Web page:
Cemetery markers for two Franklin Parish men who were killed in action during World War I are now dressed with bronze U.S. military service plaques thanks to a community service project initiated by Dustin Farris and supported by members of the Franklin Parish High School JROTC program.
The markers were put in place nearly 100 years after their deaths to honor Isiah Hawthorne and Douglas A. Diamond in the Old Winnsboro Cemetery in Winnsboro. Diamond-Hawthorne American Legion Post 84 is named for the men who both lost their lives during Meuse-Argonne offensives in France during World War I.
Hawthorne served as a private in Company C, 30 Infantry. He was Killed in Action July 15, 1918, at the age of 23.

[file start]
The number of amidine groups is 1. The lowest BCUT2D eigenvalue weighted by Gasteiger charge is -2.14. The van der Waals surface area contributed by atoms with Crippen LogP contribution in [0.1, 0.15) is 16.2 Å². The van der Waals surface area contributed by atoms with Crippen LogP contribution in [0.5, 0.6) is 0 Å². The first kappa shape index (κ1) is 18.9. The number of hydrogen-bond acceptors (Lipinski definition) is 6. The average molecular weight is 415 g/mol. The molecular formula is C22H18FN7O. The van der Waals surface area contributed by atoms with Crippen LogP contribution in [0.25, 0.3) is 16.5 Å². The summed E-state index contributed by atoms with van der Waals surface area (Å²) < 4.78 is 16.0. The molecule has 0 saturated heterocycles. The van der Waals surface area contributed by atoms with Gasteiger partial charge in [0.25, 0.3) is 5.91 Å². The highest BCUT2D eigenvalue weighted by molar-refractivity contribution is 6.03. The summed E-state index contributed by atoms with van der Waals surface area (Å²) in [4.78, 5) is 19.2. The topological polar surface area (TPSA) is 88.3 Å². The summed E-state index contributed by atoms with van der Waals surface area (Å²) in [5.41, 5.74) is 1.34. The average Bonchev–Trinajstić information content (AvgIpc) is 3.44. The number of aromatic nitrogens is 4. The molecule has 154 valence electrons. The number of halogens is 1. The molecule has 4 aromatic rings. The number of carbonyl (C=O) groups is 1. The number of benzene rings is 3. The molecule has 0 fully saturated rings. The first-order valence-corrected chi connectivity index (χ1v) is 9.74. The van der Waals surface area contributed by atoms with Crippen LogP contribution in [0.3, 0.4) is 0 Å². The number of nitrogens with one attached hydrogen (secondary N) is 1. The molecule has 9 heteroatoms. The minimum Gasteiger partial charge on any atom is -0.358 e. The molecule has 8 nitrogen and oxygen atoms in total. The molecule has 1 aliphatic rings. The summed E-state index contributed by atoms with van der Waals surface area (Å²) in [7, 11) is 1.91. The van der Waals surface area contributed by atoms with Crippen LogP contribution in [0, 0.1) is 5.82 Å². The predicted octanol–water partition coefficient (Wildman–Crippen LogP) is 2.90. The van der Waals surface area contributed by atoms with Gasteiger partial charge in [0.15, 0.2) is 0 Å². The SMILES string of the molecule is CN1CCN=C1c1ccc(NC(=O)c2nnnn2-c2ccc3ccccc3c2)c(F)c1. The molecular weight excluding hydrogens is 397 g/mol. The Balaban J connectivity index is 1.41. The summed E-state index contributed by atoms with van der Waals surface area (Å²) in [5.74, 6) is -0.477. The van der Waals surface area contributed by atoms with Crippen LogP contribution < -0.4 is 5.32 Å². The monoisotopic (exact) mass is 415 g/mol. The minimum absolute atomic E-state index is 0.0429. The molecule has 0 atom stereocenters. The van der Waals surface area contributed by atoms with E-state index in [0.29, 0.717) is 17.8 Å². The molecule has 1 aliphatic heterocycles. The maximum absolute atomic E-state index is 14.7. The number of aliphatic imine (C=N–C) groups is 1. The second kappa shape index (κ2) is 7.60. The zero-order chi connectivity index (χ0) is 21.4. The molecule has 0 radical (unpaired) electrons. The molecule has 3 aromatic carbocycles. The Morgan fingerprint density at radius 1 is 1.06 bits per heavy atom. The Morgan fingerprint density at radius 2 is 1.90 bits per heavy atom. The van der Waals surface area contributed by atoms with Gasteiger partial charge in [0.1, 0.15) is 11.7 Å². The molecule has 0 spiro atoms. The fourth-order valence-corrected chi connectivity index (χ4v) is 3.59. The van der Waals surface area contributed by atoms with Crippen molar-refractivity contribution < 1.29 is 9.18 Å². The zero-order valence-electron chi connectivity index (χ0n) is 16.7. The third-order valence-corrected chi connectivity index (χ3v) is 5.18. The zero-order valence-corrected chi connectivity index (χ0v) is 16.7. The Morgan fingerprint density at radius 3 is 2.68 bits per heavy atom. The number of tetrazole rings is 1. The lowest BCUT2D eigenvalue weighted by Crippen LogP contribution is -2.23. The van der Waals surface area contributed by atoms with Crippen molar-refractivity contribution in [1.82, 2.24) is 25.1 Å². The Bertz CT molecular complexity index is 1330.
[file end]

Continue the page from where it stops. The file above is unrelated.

Diamond was a corporal, 28th Infantry Regiment, 1st Division. He was Killed in Action Oct. 9, 1918 at the age of 21. Diamond was laid to rest in France.
The original non-military markers for the men had become faded over time. Research done by Farris and with the assistance of Veterans Assistance Counselor Jerry Martin helped secure the bronze markers which were installed in time for this year’s Memorial Day observance.
Farris, along with friend Mildred Lachney, visited cemeteries throughout Franklin Parish in an effort to find the grave sites of World War I veterans in conjunction with the commemoration of the 100th anniversary of The Great War, which ended Nov. 11, 1918.
During their treks they also located and marked hundreds of graves of Franklin Parish veterans who served in other times as well. Funding for the project was provided in part by donations from individuals and a grant from Operation Round Up, a program of Northeast Louisiana Power Cooperative.